We shall thus consider that which is common to all faiths in terms of morality and then proceed to take this a step farther and liberating it from the traditional perspectives to encompass a broader view of humankind.
In seeking to understand the morality of any given actions, it is helpful to use some sort of compass in which to judge any action as purely moral or not. In order to not bias the discussion to any one faith, we will apply a method that virtually anyone will be able to accept yet does not invoke the singular nature of any one faith. The most general and acceptable rule of this nature that has ever been attempted is to be found in Kant's categorical imperative. The categorical imperative would denote a requirement that is absolute and unconditional and whose authority must exert itself in all circumstances. According to Kant, we can distill the categorical imperative into three basic precepts: 1) Act only according to that maxim whereby you can at the same time will that it should become a universal law; 2) Act in such a way that you treat humanity, whether in your own person or in the person of any other, always at the same time as an end and never merely as a means; and 3) Every rational being must so act as if he were through his maxim always a legislating member in the universal kingdom of ends. That is to say, any moral law that can be considered as a categorical imperative is one in which you can will it for everyone and is not limited to any person or group of people; what applies to the prince must also apply to the peasant and vice-versa. Next, we must focus on deontological ethics by necessity since to do otherwise would allow actions for expediency and outcome rather than the morality of the actions themselves. Each and every other person must be treated as an end and not a tool. in other words, there can be no inhuman use of human beings as tools to accomplish a goal. They themselves are the goal since the morality of an action cannot be separated from its application to every human being and in no way can this be interpreted as using one human being fore the benefit of the other. Lastly, this law must be considered as one in which all human beings, barring none, act as equals in enacting this law as a means of harmonizing the moral kingdom, thus bringing about a state of perfect moral equality among all humankind.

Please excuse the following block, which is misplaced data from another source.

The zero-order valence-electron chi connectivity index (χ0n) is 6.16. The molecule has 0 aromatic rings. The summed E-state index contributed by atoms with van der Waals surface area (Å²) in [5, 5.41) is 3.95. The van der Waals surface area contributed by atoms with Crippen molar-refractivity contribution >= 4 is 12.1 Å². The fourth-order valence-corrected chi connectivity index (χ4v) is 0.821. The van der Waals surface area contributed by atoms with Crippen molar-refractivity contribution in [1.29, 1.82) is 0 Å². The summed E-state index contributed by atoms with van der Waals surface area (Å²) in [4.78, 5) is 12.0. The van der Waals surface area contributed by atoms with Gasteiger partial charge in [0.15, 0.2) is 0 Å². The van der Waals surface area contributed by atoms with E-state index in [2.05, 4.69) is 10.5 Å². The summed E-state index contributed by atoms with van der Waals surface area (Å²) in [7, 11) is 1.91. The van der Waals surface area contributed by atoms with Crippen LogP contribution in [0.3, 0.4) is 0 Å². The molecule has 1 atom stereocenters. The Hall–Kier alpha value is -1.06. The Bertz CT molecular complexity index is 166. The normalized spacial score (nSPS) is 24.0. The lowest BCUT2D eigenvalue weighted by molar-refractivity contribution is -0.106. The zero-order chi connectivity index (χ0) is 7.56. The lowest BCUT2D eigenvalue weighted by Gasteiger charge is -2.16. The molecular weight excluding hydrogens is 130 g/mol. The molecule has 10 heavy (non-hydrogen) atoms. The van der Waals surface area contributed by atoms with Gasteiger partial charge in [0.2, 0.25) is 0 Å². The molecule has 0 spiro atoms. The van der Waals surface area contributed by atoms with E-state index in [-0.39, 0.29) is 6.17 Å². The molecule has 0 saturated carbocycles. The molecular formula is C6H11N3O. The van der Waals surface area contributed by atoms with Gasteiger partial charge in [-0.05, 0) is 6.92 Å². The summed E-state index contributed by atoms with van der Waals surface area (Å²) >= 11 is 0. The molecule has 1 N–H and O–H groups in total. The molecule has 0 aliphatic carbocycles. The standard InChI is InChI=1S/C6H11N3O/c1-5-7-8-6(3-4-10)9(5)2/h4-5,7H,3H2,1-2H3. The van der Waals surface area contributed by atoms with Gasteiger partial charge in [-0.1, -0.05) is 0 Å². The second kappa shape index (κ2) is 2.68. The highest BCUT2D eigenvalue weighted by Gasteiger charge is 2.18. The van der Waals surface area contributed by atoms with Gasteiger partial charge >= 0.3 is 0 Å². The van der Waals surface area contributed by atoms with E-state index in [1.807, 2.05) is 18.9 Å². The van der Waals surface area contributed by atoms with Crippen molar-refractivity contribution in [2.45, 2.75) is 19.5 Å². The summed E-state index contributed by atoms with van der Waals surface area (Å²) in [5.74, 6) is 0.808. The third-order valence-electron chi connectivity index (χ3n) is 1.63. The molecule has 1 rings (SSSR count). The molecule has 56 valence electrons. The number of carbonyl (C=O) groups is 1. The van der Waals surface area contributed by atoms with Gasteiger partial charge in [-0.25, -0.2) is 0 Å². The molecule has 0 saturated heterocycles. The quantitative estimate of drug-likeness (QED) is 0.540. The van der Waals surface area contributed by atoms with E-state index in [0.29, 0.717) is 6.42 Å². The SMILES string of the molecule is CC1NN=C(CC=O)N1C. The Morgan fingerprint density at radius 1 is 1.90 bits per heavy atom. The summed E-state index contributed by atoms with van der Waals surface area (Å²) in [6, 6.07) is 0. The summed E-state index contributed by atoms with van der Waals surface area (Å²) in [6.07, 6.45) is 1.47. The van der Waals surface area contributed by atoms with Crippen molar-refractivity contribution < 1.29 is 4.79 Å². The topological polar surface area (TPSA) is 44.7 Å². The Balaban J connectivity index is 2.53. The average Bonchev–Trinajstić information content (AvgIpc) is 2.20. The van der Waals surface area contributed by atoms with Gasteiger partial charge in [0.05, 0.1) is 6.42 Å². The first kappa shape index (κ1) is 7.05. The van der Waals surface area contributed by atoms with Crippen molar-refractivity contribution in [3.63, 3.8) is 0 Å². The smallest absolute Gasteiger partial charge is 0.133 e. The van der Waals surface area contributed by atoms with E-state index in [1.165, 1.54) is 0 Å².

Critics of this approach tend to follow the consequentialist schools of thought, in which the ultimate goal is looked at and not necessarily the means to achieve it. This approach to morality is faulty in large part because it ignores a critical aspect that Kant himself did not make much use of, but which has increasingly important as we see people trying to follow a moral code and failing miserably. The categorical imperative seems admirable in theory, but unworkable in practice, so thus people often ignore the internal aspects of the requirements in favor of practical success. The missing element in consequentialist theories and the element that makes many people view the categorical imperative as unworkable in practice is, in fact the focus on the external world rather than recognizing